EU lawmakers will delay a proposed ban on cosmetics tested on animals by four years to 2009, seeking to lessen the impact on the US$50 billion market.
The European Parliament, which voted in June for a 2005 ban, bowed in November to EU government demands to push back the date.
The parliament is likely to formally endorse that compromise today, lawmakers said.
Cosmetic makers including L'Oreal SA, Wella AG and Procter & Gamble Co have spent 500 million euros (US$530 million) to develop new tests and stopped testing finished products on animals, according to the European Cosmetic Toiletry and Perfumery Association.
The law reflects a "balanced consensus" that "establishes a clear route map for business to move toward the elimination of animal testing in the cosmetics sector," Boots Plc, the UK's biggest pharmacy chain, said in a statement.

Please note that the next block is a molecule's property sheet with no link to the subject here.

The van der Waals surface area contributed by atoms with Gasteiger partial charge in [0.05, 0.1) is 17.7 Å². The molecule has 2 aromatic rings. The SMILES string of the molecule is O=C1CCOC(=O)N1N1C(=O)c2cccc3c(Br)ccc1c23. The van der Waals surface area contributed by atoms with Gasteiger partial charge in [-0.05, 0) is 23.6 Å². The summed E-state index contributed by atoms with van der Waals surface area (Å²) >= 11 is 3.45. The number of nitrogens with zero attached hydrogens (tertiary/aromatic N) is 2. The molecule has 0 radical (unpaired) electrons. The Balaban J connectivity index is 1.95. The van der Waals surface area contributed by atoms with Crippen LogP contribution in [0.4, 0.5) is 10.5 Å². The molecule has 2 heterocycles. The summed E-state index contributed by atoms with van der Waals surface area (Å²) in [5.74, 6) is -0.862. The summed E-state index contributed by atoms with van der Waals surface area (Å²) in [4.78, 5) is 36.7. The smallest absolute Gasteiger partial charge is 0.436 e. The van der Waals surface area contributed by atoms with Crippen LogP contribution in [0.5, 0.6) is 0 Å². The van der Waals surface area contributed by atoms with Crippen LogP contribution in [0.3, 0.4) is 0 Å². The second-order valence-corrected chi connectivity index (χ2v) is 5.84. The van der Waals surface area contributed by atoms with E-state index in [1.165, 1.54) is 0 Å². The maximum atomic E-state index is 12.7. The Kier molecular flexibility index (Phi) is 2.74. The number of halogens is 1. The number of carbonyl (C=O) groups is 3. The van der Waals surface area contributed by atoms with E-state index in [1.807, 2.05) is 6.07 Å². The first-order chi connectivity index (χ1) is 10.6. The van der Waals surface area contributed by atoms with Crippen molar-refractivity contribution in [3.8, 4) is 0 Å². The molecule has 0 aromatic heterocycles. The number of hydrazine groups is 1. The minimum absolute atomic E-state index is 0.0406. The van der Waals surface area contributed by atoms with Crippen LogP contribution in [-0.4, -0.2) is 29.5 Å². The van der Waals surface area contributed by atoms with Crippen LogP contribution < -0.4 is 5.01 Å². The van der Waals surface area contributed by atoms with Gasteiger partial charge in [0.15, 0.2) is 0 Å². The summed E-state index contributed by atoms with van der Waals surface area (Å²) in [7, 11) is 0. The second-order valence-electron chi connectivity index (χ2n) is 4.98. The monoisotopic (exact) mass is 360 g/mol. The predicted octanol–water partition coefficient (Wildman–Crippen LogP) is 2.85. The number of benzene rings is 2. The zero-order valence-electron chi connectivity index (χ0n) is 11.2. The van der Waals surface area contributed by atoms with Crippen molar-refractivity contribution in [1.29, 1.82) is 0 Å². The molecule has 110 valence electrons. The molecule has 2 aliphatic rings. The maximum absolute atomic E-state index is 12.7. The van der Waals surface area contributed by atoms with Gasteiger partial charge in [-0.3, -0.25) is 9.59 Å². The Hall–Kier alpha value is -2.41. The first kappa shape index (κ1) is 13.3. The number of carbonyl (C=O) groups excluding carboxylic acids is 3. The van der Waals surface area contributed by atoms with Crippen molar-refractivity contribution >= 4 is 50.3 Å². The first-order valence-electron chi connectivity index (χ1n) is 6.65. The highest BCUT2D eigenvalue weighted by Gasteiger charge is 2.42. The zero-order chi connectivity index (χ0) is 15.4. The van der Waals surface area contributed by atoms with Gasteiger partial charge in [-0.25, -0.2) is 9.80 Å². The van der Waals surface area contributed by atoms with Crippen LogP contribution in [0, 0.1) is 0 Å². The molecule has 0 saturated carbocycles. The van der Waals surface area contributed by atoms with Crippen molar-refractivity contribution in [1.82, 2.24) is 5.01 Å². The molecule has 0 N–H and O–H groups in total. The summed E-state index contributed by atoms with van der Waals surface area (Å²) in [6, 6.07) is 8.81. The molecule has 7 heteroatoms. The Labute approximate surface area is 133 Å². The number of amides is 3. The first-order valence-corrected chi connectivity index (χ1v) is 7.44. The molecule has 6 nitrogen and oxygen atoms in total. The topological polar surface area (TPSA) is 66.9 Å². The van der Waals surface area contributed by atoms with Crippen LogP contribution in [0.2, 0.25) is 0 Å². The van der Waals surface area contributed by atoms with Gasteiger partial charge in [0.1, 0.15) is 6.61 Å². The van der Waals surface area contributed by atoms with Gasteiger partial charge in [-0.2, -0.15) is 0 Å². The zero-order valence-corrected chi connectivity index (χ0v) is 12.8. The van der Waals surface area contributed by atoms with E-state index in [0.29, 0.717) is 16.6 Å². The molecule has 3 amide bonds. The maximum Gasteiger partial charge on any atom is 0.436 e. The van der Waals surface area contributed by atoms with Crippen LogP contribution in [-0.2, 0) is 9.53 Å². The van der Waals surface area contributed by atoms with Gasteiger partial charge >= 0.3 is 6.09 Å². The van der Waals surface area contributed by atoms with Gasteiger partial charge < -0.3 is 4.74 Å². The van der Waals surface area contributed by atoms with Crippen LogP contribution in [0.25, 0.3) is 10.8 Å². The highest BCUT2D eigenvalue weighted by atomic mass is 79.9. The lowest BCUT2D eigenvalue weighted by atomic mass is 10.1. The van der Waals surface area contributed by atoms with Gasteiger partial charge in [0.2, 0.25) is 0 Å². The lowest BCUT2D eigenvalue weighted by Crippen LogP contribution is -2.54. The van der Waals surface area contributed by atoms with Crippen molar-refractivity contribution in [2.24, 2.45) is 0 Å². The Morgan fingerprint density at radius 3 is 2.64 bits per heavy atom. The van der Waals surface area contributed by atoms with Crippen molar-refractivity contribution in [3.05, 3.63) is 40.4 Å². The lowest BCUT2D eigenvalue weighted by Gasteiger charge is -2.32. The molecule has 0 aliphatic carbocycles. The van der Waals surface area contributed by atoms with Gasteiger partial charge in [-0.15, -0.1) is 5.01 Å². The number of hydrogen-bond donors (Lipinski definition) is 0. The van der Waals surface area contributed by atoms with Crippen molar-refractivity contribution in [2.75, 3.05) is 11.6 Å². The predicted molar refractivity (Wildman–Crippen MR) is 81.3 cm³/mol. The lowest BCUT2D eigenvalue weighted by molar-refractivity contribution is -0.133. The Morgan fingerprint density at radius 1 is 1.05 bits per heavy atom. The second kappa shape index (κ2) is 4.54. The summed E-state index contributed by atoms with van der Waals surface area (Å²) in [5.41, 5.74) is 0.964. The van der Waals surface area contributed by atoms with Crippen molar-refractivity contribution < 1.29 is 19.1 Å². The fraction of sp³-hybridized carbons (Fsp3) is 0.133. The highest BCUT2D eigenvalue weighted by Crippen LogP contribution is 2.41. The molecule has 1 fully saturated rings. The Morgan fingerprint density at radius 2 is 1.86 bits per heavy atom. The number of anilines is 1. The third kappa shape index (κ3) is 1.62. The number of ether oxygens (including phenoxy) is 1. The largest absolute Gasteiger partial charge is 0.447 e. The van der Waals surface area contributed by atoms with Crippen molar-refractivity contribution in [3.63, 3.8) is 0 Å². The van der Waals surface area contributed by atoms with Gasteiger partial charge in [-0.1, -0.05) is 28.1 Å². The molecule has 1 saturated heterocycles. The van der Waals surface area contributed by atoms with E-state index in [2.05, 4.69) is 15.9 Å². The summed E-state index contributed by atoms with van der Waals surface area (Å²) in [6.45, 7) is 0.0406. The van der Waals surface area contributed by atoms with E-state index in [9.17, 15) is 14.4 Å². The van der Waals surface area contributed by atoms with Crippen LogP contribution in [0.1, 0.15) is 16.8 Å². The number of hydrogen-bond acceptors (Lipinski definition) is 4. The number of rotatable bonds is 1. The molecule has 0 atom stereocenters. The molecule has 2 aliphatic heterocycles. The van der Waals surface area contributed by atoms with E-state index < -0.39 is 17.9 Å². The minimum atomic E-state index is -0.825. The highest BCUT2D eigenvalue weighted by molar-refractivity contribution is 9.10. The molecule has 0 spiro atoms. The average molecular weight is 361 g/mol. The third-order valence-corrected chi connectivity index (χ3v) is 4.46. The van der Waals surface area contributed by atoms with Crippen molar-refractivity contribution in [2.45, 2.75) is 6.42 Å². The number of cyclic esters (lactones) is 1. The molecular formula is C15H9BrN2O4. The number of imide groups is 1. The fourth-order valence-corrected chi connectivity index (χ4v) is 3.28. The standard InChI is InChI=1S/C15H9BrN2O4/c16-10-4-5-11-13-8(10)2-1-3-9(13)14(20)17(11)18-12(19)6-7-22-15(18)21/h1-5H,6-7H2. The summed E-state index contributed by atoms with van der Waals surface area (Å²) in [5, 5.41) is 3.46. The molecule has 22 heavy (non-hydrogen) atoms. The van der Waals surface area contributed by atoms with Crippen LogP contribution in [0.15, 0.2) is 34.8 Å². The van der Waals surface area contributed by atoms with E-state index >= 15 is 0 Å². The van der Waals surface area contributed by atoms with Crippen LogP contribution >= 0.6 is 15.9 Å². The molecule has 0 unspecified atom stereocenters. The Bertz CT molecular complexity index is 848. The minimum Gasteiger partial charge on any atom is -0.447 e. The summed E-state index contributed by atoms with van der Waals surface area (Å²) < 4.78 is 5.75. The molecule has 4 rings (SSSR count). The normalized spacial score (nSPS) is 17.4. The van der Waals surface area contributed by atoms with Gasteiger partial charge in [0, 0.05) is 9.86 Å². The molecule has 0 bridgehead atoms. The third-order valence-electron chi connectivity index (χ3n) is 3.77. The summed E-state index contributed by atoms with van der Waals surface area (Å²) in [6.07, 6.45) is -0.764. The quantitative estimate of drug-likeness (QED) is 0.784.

EU governments sought to appease the US by postponing the ban, contending it could break WTO rules by preventing imports from countries including the US and Japan that require animal tests.
Europe's laboratories use as many as 40,000 rabbits, guinea pigs, mice and other animals for scientific experiments every year, killing one every three seconds, the British Union for the Abolition of Vivisection says.
"This is a balanced deal which gives the cosmetics companies time to develop alternative ways of testing," said Phillip White-head, a UK Labour member of the parliament.
The law sets "an end date to take `cruel' cosmetics off the shelves for once and for all, he said"
Only the UK and the Netherlands have banned animal testing on cosmetic and toiletry ingredients, though products tested elsewhere on animals can still be sold there.